That gun violence disproportionately impacts African American men in New Orleans (and many other American cities) is fairly well known. But the degree of difference between gun violence in the African American community and the rest of the city is a bit stunning. Breaking down murder by age, race and gender can also be a useful exercise for seeing how the city’s gun violence reduction program NOLA for Life has impacted murder and how far we still have to go.
First, and most obviously, we can simply separate murder victims by age, race and gender into the below table. This data is provided in the form of homicide spreadsheets by NOPD.
There are a few things that stand out from this breakdown. First, although programs like NOLA for Life target specific age groups within the African American community (16 to 24 in the case of NOLA for Life), gun violence clearly impacts black men of all ages. NOLA for Life’s target age/race/gender group made up under a quarter of people murdered in 2015.
Another way of looking at the demographics is by murder rate per 100,000 people. The census provides estimates of age/race/gender for New Orleans for 2014, and the result is the below table.
The murder rate in New Orleans in 2015 was just about 40 per 100,000 residents. The national rate in 2014, the last year for which data is available, was 4.5 murders per 100,000 residents. Caracas, Venezuela is the murder capital of the world according to Wikipedia with a murder rate of 119.87 murders per 100,000 people. For segments of the African American community in New Orleans it is two to three times that bad.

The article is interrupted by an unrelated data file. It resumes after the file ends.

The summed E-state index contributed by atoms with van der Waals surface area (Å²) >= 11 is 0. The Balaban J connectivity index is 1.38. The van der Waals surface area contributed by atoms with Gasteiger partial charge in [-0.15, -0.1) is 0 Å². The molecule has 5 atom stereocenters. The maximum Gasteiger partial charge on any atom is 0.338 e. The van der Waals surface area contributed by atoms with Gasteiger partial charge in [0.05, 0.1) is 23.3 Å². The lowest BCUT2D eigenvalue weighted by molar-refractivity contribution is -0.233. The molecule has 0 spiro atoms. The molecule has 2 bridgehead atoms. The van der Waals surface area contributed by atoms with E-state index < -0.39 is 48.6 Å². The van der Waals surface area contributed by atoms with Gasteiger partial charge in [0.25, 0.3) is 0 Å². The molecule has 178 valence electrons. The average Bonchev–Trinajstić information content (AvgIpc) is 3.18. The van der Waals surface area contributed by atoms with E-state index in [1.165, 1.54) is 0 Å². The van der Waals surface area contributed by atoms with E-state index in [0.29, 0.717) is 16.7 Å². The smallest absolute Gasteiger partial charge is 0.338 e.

Comparing 2015’s demographics to the year before NOLA for Life’s first full year (2012) shows some positive progress in the last four years. Murder was down citywide almost exclusively because of drops in murder among African Americans.
There was no change in the murder rate for black men over 35 and (interestingly) under 19. There was a significant drop in murders for men aged 20 to 24 (-17 murders) and 25 to 29 (-13 murders) accounting for the entirety of the murder drop from 2012 to 2015.
New Orleans will likely see a dip in murder in 2016 as the percent of shootings ending in a fatality is lower this year than last. But the city is on pace for a rise in shootings this year relative to last year indicating there has been little systemic change driving murder down this year compared to where is has been since 2013. The progress against gun violence since 2011/2012 has been real, but there is clearly quite a long way to go.